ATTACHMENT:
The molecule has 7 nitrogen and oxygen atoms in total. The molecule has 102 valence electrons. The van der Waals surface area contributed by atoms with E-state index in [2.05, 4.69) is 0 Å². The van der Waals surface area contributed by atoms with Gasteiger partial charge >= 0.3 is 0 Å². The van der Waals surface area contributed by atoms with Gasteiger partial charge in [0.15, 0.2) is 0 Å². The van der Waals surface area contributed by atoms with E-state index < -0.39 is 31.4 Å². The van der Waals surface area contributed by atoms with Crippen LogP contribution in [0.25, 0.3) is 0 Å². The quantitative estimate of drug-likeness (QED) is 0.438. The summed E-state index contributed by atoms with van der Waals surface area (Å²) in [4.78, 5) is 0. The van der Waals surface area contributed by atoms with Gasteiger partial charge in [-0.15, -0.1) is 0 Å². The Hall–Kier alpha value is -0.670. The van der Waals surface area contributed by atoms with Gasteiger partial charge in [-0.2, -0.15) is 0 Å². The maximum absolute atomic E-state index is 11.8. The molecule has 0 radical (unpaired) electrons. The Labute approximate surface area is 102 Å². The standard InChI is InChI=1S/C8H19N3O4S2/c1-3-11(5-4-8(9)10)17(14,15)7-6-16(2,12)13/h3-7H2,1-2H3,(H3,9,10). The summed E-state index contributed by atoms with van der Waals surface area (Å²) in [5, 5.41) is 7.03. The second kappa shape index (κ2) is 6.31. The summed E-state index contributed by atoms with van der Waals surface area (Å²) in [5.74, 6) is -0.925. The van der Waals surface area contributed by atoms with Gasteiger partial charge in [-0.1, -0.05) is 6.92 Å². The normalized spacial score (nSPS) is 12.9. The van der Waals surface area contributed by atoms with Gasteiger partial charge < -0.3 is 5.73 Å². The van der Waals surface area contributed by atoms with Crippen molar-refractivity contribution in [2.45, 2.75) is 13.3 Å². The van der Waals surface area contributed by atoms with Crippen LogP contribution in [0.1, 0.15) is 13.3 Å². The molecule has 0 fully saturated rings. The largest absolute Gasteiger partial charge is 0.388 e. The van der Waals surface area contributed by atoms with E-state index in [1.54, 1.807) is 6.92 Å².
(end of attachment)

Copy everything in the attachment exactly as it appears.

The molecule has 7 nitrogen and oxygen atoms in total. The molecule has 102 valence electrons. The van der Waals surface area contributed by atoms with E-state index in [2.05, 4.69) is 0 Å². The van der Waals surface area contributed by atoms with Gasteiger partial charge >= 0.3 is 0 Å². The van der Waals surface area contributed by atoms with Gasteiger partial charge in [0.15, 0.2) is 0 Å². The van der Waals surface area contributed by atoms with E-state index < -0.39 is 31.4 Å². The van der Waals surface area contributed by atoms with Crippen LogP contribution in [0.25, 0.3) is 0 Å². The quantitative estimate of drug-likeness (QED) is 0.438. The summed E-state index contributed by atoms with van der Waals surface area (Å²) in [4.78, 5) is 0. The van der Waals surface area contributed by atoms with Gasteiger partial charge in [-0.15, -0.1) is 0 Å². The Hall–Kier alpha value is -0.670. The van der Waals surface area contributed by atoms with Gasteiger partial charge in [-0.2, -0.15) is 0 Å². The maximum absolute atomic E-state index is 11.8. The molecule has 0 radical (unpaired) electrons. The Labute approximate surface area is 102 Å². The standard InChI is InChI=1S/C8H19N3O4S2/c1-3-11(5-4-8(9)10)17(14,15)7-6-16(2,12)13/h3-7H2,1-2H3,(H3,9,10). The summed E-state index contributed by atoms with van der Waals surface area (Å²) in [5, 5.41) is 7.03. The second kappa shape index (κ2) is 6.31. The summed E-state index contributed by atoms with van der Waals surface area (Å²) in [5.74, 6) is -0.925. The van der Waals surface area contributed by atoms with Gasteiger partial charge in [-0.1, -0.05) is 6.92 Å². The normalized spacial score (nSPS) is 12.9. The van der Waals surface area contributed by atoms with Gasteiger partial charge < -0.3 is 5.73 Å². The van der Waals surface area contributed by atoms with Crippen molar-refractivity contribution in [2.45, 2.75) is 13.3 Å². The van der Waals surface area contributed by atoms with Crippen LogP contribution in [0.1, 0.15) is 13.3 Å². The molecule has 0 fully saturated rings. The largest absolute Gasteiger partial charge is 0.388 e. The van der Waals surface area contributed by atoms with E-state index in [1.54, 1.807) is 6.92 Å².